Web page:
4. An electric plug of the character described comprising a separable body portion of insulating material, formed with-electrical conductors comprising two flat prong blade terminals, and a plurality of pairs of female socket members connected in fixed relation to the prong blades, and two spring members formed integral with one pair of said socket members; said springs bearing against the casing adjacent to the prong blade terminals and serving to resist movement of the prongs from their normal position.


Referenced by
Citing PatentFiling datePublication dateApplicantTitle
US2488976 *Dec 14, 1944Nov 22, 1949William HuppertElectrical connector
US2712121 *Jun 22, 1950Jun 28, 1955Rodale ManuSchmier
US7265517 *Mar 3, 2005Sep 4, 2007Research In Motion LimitedCharger unit for an electronic device including a system for protective storage of an adapter plug
US7439709 *Apr 25, 2007Oct 21, 2008Research In Motion LimitedCharger unit for an electronic device including a system for protective storage of an adapter plug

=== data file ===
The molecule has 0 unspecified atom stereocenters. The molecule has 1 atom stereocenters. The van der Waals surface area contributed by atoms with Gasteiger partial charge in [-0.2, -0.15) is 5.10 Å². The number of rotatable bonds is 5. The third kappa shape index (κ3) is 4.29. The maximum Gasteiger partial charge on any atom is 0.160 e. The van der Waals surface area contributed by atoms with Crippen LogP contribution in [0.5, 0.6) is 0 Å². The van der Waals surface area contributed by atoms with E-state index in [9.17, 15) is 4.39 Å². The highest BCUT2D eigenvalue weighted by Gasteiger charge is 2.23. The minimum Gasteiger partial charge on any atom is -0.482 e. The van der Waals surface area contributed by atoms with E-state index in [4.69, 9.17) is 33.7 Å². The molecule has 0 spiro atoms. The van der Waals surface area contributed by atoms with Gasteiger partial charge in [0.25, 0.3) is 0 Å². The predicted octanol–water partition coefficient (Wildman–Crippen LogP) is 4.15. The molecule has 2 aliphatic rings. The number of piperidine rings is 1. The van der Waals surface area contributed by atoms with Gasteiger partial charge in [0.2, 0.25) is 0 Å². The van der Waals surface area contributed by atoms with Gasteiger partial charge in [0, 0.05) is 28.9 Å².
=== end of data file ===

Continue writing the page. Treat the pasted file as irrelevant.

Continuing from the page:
US7688030 *Sep 22, 2008Mar 30, 2010Research In Motion LimitedCharger unit for an electronic device including a system for protective storage of an adapter plug
US20060197495 *Mar 3, 2005Sep 7, 2006Research In Motion LimitedCharger unit for an electronic device including a system for protective storage of an adapter plug
US20070285050 *Apr 25, 2007Dec 13, 2007Bumiller George BCharger unit for an electronic device including a system for protective storage of an adapter plug
US20090021215 *Sep 22, 2008Jan 22, 2009George Baldwin BumillerCharger unit for an electronic device including a system for protective storage of an adapter plug
U.S. Classification439/652
International ClassificationH01R31/02, H01R31/00
Cooperative ClassificationH01R31/02
European ClassificationH01R31/02